Sustainable energy research powers developing world
Friday, 28 August 2015
A breakthrough sustainable energy technology at the University of Newcastle (UON) could help solve the global challenge of rural electrification in developing countries.
The $1.1 million project, led by Dr Kalpit Shah and Professor Behdad Moghtaderi, both based at UON's Newcastle Institute for Energy and Resources (NIER), will establish a demonstration site of the technology in India, which could then be deployed to other developing nations.
Funded by Industry partner VTara Energy Group Pty Ltd, the project is aimed at solving a missing link in the gasification of biomass – using agricultural waste and by-product to generate heat and electricity.
Professor Behdad Moghtaderi said the technology could have implications for almost two billion people globally who do not have access to modern fuels such as oil and gas.
"Inadequate access to energy threatens human health, economic growth and limits opportunities for education. This project is an example of the role Australia can play in supporting global economic development.
"By collaborating with industry, we can apply research knowledge to real world problems with great impact," said Professor Moghtaderi.
Dr Shah said the demonstration plant will address key issues including fuel flexibility, tar removal and heat recovery in the gasifier.
"Our research will deliver the science to overcome the technological barriers associated with biomass utilisation, enabling this sustainable energy technology to be rolled out on a global scale," said Dr Shah.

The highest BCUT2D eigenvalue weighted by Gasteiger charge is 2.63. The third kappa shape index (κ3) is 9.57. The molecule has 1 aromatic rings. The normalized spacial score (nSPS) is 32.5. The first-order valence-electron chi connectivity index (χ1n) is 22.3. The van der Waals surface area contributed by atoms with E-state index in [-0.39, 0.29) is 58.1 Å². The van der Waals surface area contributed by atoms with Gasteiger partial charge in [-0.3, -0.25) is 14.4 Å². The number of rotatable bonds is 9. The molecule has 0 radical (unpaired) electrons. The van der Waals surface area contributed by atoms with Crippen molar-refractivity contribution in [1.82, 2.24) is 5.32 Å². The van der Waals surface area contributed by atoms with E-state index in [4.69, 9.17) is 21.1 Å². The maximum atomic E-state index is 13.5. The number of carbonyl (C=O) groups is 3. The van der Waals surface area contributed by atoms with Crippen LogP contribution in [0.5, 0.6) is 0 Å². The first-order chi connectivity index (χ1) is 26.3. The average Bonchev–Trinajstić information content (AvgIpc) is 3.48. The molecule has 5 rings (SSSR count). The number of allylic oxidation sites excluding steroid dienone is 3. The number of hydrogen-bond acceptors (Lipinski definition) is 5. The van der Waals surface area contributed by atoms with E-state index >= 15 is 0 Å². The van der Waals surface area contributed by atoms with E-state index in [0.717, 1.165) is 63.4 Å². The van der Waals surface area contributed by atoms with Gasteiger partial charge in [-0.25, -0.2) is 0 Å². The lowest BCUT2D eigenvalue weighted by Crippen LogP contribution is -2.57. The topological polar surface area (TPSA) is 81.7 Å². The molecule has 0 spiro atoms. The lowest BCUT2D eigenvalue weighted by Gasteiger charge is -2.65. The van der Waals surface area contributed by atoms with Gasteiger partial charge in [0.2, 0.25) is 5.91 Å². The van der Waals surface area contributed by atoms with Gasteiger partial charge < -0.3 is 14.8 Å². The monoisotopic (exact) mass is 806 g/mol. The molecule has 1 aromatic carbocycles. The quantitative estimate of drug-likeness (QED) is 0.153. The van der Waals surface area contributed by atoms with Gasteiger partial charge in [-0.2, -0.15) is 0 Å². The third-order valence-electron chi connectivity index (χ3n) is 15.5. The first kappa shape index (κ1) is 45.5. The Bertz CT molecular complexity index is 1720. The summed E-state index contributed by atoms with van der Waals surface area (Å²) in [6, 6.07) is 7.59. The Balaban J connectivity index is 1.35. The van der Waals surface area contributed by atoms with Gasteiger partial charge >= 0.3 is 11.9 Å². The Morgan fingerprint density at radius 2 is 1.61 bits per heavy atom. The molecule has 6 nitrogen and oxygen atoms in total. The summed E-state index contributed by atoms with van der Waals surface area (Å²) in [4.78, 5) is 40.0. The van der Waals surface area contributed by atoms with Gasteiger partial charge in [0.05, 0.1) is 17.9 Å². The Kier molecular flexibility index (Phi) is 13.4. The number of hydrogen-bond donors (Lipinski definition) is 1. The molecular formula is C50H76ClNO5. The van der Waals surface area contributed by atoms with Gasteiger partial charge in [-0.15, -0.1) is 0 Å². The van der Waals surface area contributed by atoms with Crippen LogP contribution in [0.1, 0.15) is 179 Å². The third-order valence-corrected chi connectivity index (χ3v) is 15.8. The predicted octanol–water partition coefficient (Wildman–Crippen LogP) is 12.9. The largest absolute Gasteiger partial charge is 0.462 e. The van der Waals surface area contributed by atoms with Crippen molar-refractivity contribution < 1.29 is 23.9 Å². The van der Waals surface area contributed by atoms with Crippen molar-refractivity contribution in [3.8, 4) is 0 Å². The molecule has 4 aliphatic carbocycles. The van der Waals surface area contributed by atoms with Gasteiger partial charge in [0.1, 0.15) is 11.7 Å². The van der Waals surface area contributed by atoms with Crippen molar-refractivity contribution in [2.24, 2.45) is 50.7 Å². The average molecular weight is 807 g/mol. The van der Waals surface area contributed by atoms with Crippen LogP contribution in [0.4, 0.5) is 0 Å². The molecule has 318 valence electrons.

VTara Energy Group is the parent company of Tara Green Energy Pty Ltd., a company that has a long-standing interest in delivering sustainable energy solutions to India. Tara Green Energy currently has several projects in southern India using biomass, solar and hydro technologies. Mr Clive Stephens, Chairman and CEO of the VTara Energy Group, said tar removal was a long-standing barrier to cost effectively utilising gas from biomass to generate electricity.
"Removal of tar by products from biomass gas is a known problem in successful and cost effective conversion into electricity. By working with UON we can achieve our goal of implementing ground-breaking sustainable energy technology in a region with limited existing resources.
"The development of gasification-based biomass energy delivery systems is a scientific and engineering contribution that will provide a new, disruptive technology in the sustainable energy arena.
"One of VTara's core beliefs is that by bringing biomass-based sustainable technologies to rural areas, VTara not only delivers energy, but provides jobs that will enhance the development of the rural sector, help sustain rural populations and contribute to the bioremediation of rural environments," he said.
The demonstration plant, due for implementation in 2017, will initially generate power and heat for a village district in the state of Karnataka and is supported by the University's Priority Research Centre for Frontier Energy Technology and Utilisation, NIER and Newcastle Innovation.